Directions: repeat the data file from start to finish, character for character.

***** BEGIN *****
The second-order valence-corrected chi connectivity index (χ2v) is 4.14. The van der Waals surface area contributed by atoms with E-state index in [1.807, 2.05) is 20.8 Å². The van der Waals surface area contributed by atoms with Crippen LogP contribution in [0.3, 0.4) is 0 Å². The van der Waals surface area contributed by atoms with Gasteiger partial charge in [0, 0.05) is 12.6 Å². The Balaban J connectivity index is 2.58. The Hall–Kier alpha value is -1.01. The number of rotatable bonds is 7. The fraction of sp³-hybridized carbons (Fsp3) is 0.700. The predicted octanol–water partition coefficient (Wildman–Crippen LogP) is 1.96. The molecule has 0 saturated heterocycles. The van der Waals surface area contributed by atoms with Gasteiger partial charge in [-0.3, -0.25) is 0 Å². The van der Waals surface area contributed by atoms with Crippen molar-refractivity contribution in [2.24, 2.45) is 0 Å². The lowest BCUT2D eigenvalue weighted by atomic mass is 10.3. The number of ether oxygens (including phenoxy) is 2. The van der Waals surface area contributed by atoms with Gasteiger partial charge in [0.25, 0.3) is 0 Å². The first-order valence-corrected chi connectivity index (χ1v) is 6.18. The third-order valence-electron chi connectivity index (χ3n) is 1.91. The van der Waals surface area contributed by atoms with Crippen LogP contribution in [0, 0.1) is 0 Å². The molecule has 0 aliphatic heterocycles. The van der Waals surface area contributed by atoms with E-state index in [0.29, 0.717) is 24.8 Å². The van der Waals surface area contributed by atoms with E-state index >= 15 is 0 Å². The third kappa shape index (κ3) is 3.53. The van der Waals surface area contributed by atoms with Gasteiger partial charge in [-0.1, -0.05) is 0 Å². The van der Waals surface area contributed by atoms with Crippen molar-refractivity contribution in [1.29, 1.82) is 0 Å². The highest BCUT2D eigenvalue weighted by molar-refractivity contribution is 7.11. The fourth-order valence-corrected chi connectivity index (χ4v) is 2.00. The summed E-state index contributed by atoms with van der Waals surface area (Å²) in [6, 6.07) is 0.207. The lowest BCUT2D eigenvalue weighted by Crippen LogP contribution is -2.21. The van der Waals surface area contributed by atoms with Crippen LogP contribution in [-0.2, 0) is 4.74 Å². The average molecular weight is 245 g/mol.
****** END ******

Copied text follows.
The second-order valence-corrected chi connectivity index (χ2v) is 4.14. The van der Waals surface area contributed by atoms with E-state index in [1.807, 2.05) is 20.8 Å². The van der Waals surface area contributed by atoms with Crippen LogP contribution in [0.3, 0.4) is 0 Å². The van der Waals surface area contributed by atoms with Gasteiger partial charge in [0, 0.05) is 12.6 Å². The Balaban J connectivity index is 2.58. The Hall–Kier alpha value is -1.01. The number of rotatable bonds is 7. The fraction of sp³-hybridized carbons (Fsp3) is 0.700. The predicted octanol–water partition coefficient (Wildman–Crippen LogP) is 1.96. The molecule has 0 saturated heterocycles. The van der Waals surface area contributed by atoms with Gasteiger partial charge in [-0.3, -0.25) is 0 Å². The van der Waals surface area contributed by atoms with Crippen molar-refractivity contribution in [2.24, 2.45) is 0 Å². The lowest BCUT2D eigenvalue weighted by atomic mass is 10.3. The number of ether oxygens (including phenoxy) is 2. The van der Waals surface area contributed by atoms with Gasteiger partial charge in [0.25, 0.3) is 0 Å². The first-order valence-corrected chi connectivity index (χ1v) is 6.18. The third-order valence-electron chi connectivity index (χ3n) is 1.91. The van der Waals surface area contributed by atoms with Crippen LogP contribution in [0, 0.1) is 0 Å². The molecule has 0 aliphatic heterocycles. The van der Waals surface area contributed by atoms with E-state index in [0.29, 0.717) is 24.8 Å². The van der Waals surface area contributed by atoms with E-state index >= 15 is 0 Å². The third kappa shape index (κ3) is 3.53. The van der Waals surface area contributed by atoms with Gasteiger partial charge in [-0.1, -0.05) is 0 Å². The van der Waals surface area contributed by atoms with Crippen molar-refractivity contribution in [1.29, 1.82) is 0 Å². The highest BCUT2D eigenvalue weighted by molar-refractivity contribution is 7.11. The fourth-order valence-corrected chi connectivity index (χ4v) is 2.00. The summed E-state index contributed by atoms with van der Waals surface area (Å²) in [6, 6.07) is 0.207. The lowest BCUT2D eigenvalue weighted by Crippen LogP contribution is -2.21. The van der Waals surface area contributed by atoms with Crippen LogP contribution in [-0.2, 0) is 4.74 Å². The average molecular weight is 245 g/mol.